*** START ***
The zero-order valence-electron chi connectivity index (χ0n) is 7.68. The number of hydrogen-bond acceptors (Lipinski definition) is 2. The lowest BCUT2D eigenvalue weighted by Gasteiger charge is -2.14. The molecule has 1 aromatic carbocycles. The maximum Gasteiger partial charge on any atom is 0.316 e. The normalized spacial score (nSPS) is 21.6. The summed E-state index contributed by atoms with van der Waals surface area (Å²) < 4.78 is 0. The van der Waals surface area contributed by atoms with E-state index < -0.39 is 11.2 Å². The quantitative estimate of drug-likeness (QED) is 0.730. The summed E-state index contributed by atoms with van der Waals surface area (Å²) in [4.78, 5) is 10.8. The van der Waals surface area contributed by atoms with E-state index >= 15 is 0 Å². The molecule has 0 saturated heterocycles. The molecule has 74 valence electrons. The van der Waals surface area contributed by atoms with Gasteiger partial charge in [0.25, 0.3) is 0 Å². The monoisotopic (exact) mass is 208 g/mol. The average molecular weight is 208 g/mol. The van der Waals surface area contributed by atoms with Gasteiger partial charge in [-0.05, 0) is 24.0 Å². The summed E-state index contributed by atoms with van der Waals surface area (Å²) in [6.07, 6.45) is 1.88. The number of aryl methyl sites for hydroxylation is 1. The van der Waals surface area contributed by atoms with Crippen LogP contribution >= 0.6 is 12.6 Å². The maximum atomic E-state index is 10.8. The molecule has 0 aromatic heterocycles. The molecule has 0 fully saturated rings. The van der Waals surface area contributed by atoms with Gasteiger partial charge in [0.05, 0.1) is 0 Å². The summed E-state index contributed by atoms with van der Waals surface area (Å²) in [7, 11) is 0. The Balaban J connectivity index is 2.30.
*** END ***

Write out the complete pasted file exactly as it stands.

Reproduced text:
The zero-order valence-electron chi connectivity index (χ0n) is 7.68. The number of hydrogen-bond acceptors (Lipinski definition) is 2. The lowest BCUT2D eigenvalue weighted by Gasteiger charge is -2.14. The molecule has 1 aromatic carbocycles. The maximum Gasteiger partial charge on any atom is 0.316 e. The normalized spacial score (nSPS) is 21.6. The summed E-state index contributed by atoms with van der Waals surface area (Å²) < 4.78 is 0. The van der Waals surface area contributed by atoms with E-state index < -0.39 is 11.2 Å². The quantitative estimate of drug-likeness (QED) is 0.730. The summed E-state index contributed by atoms with van der Waals surface area (Å²) in [4.78, 5) is 10.8. The van der Waals surface area contributed by atoms with E-state index >= 15 is 0 Å². The molecule has 0 saturated heterocycles. The molecule has 74 valence electrons. The van der Waals surface area contributed by atoms with Gasteiger partial charge in [0.25, 0.3) is 0 Å². The monoisotopic (exact) mass is 208 g/mol. The average molecular weight is 208 g/mol. The van der Waals surface area contributed by atoms with Gasteiger partial charge in [-0.05, 0) is 24.0 Å². The summed E-state index contributed by atoms with van der Waals surface area (Å²) in [6.07, 6.45) is 1.88. The number of aryl methyl sites for hydroxylation is 1. The van der Waals surface area contributed by atoms with Crippen LogP contribution >= 0.6 is 12.6 Å². The maximum atomic E-state index is 10.8. The molecule has 0 aromatic heterocycles. The molecule has 0 fully saturated rings. The van der Waals surface area contributed by atoms with Gasteiger partial charge in [0.05, 0.1) is 0 Å². The summed E-state index contributed by atoms with van der Waals surface area (Å²) in [7, 11) is 0. The Balaban J connectivity index is 2.30.